Click the link. Trust me.
This video (this copy alone) has gotten over 10 million hits worldwide since being posted about 4 days ago. Sorry I can't embed it - YouTube would crash.
Susan Boyle put on her sunday best and auditioned for Britain's Got Talent. No wardrobe consultants. No makeup artists. No $500 hair styling with extensions and avant garde dye job. No lying about her age - she makes no bones about being 47. No pretentious, self-important bragging or mugging for the cameras.
Watch her as she comes out on stage. The judges are bracing themselves to tolerate a performance that was amateurish at best, a sad joke at worst. Piers is gritting his teeth. Simon is mentally sifting through his insult archive looking for just the right words to fling. Watch the audience as she answers the judges' questions - especially the chickieboos wrinkling their noses, shaking their heads, and rolling their eyes. Surely she's going to bomb. She's fooling herself. After all, she doesn't LOOK talented.
Just click the link and play...... "I Dreamed a Dream" from Les Miserables.
This kind of alto belongs on stage at Avery Fisher Hall. To hell with the talent shows, get this woman an audition at the Met! At least that's what Simon would have thought had he not been forgetting to close his mouth and barely realizing that he peed himself. Piers was close to crying. Whether it was the song that was performed so beautifully, or because he had more egg on his face than after a food fight on Animal House, you can't really tell. The audience - including the eye-rolling chickieboos - was on their feet. And I'll bet no one was telling THEM to sit down because they couldn't see!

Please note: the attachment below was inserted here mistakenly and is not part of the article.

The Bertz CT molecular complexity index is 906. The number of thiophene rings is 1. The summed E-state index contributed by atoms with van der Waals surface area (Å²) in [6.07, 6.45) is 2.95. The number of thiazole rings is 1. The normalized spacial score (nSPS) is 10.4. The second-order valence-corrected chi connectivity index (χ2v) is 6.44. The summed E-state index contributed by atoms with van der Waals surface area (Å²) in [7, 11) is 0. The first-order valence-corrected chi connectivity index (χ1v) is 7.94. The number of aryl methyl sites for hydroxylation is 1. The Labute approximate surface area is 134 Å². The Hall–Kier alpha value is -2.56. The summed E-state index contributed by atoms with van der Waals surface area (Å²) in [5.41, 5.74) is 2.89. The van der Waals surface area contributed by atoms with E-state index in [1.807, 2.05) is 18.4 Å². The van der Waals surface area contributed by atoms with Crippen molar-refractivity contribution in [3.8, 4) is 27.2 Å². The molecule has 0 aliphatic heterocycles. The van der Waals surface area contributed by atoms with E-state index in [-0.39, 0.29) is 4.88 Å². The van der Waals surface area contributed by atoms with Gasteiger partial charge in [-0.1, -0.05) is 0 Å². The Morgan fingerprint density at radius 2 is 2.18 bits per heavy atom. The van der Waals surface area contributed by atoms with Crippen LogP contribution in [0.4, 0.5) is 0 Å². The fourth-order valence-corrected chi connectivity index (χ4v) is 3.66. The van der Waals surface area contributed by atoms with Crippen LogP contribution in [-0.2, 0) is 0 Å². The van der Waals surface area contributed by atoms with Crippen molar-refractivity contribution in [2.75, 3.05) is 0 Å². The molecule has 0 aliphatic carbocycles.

Notice the judges' comments at the end too. They talk about how suprised they were at her performance and how their approval is the most enthusiastic they've ever given.
But the one thing they don't do is apologize for their pre-judgement.
Three little words: "I was wrong." But they're the hardest ones to say. Probably because anyone who thinks they should say them is afraid of not being forgiven; of being too vulnerable.
Look, I like a visually appealing performance too - butt grinding, crotch grabbing, the costumes, and everything else you process before the music. But without the music and the sheer talent behind it, all the window dressing is so much landfill.
What else are we missing because we can't see - or refuse to look - behind the appearance?